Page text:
Crossing one off the bucket list: Dîner en Blanc (White Dinner) at the Louvre and the Eiffel Tower
Excerpt from My list of ten things to do during the next months in Paris (April 5, 2012)
Dinner in White (Dîner en blanc) is a flash mob of thousands of elegantly dressed Parisians in white clothes who descend on a famous landmark for dinner. As they reduced the guest list from 14,000 to 8,000 last June, I'm trying to figure out how to get an invitation for this year. Any ideas?
Not that I'm counting, but Stéphane and I have lived in Paris for two years, three months and fifteen days. We're at the stage of our expat assignment when friends are starting to ask where we'll be moving next. Will it be Switzerland, somewhere else in Europe, perhaps a country in Asia or will we still be in Paris next year? "I don't know" is my standard answer. It's true. I really don't have a clue. The only thing that I know for certain is that I've still got a lot of things that I want to do before we pack our bags. Fortunately, I was able to cross one of them off my bucket list because I finally made it to the annual Dîner en blanc (White Dinner) last Thursday. Even though I went as a photographer (aka "party crasher") dressed in white and not an official guest, it was a magical evening.
The excitement began when I received a text message from Sylvia and Ella Coquine saying that large groups of people conspicuously dressed in white were starting to congregate in front of Le Fumoir, the exact place where we had agreed to meet for a drink while waiting for news about the venue of the world's most exclusive dinner party. Part of the cachet of the Dîner en Blanc is that not anyone, not even the official guests, are told the location of the dinner until a mere thirty minutes before the event. Waiting patiently with bags full of champagne, china dinner services, white floral arrangements, candelabras, tables and white chairs, all of the elegant Parisians were on stand-by. Just like us. Suddenly, there was a buzz of conversation and a river of white flowed towards the Louvre. Incorrectly thinking that the invitees were on their way to yet another location, Sylvia and I hugged Mlle Ella goodbye and followed hot on their trail.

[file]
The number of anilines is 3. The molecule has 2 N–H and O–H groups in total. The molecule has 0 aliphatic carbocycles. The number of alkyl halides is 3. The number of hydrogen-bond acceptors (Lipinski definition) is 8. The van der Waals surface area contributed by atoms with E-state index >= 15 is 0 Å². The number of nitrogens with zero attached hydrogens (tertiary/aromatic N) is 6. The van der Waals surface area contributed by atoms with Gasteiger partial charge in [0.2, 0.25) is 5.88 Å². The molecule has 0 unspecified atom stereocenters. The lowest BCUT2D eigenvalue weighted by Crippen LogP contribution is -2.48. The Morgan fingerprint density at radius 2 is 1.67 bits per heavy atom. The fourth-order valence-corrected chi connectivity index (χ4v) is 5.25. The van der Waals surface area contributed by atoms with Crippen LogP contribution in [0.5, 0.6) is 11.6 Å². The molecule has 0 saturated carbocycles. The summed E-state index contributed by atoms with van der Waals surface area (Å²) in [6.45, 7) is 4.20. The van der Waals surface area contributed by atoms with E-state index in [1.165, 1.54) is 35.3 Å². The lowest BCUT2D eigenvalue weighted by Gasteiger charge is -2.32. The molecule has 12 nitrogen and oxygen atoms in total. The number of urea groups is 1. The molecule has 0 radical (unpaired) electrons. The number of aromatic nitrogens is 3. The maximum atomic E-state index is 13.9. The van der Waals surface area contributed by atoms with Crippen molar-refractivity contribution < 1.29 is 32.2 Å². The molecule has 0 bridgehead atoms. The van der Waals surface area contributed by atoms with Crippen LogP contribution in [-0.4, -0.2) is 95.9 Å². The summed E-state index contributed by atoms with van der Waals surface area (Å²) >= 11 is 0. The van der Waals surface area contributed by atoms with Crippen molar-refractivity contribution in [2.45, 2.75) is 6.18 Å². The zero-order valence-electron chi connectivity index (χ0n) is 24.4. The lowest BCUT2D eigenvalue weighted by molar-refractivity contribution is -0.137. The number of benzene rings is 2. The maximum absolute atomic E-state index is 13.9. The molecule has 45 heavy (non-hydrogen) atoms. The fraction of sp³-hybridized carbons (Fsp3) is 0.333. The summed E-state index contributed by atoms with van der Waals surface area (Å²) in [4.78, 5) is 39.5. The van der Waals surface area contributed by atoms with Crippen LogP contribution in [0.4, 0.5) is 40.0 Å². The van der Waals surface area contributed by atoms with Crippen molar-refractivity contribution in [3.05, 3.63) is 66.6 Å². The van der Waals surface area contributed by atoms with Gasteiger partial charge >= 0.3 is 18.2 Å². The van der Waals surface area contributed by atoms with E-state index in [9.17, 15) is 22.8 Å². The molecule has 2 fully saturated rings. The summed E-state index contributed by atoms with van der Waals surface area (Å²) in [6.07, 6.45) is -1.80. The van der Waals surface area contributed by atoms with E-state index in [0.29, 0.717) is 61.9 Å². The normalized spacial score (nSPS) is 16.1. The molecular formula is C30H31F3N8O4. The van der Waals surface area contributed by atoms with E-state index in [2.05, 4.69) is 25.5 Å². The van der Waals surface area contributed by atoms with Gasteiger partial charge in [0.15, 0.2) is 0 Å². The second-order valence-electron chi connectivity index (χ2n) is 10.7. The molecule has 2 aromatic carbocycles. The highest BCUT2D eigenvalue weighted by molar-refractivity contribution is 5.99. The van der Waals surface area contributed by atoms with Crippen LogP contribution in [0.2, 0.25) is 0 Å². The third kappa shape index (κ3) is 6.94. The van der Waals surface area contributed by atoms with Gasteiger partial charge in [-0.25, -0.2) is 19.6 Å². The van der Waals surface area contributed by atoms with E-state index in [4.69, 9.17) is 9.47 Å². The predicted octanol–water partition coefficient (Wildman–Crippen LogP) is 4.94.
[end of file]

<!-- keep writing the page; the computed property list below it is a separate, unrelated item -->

Imagine walking into the courtyard of the Louvre and suddenly spotting thousands of people busily preparing for one of the world's largest al fresco dinner parties. You would think that it would be chaotic, but it's not. All of the guests are familiar with the rules governing the event and know exactly what must be done before the celebration can begin. For example, invitees must arrive and depart by bus or organized public transportation, allocate seats in a very specific manner, with men on one side and women on the other, and take all of their trash away with them when they leave. The diners must enhance the value of the public space by charming passersby with the unexpected rather than detracting from it. And, most incredibly, it works.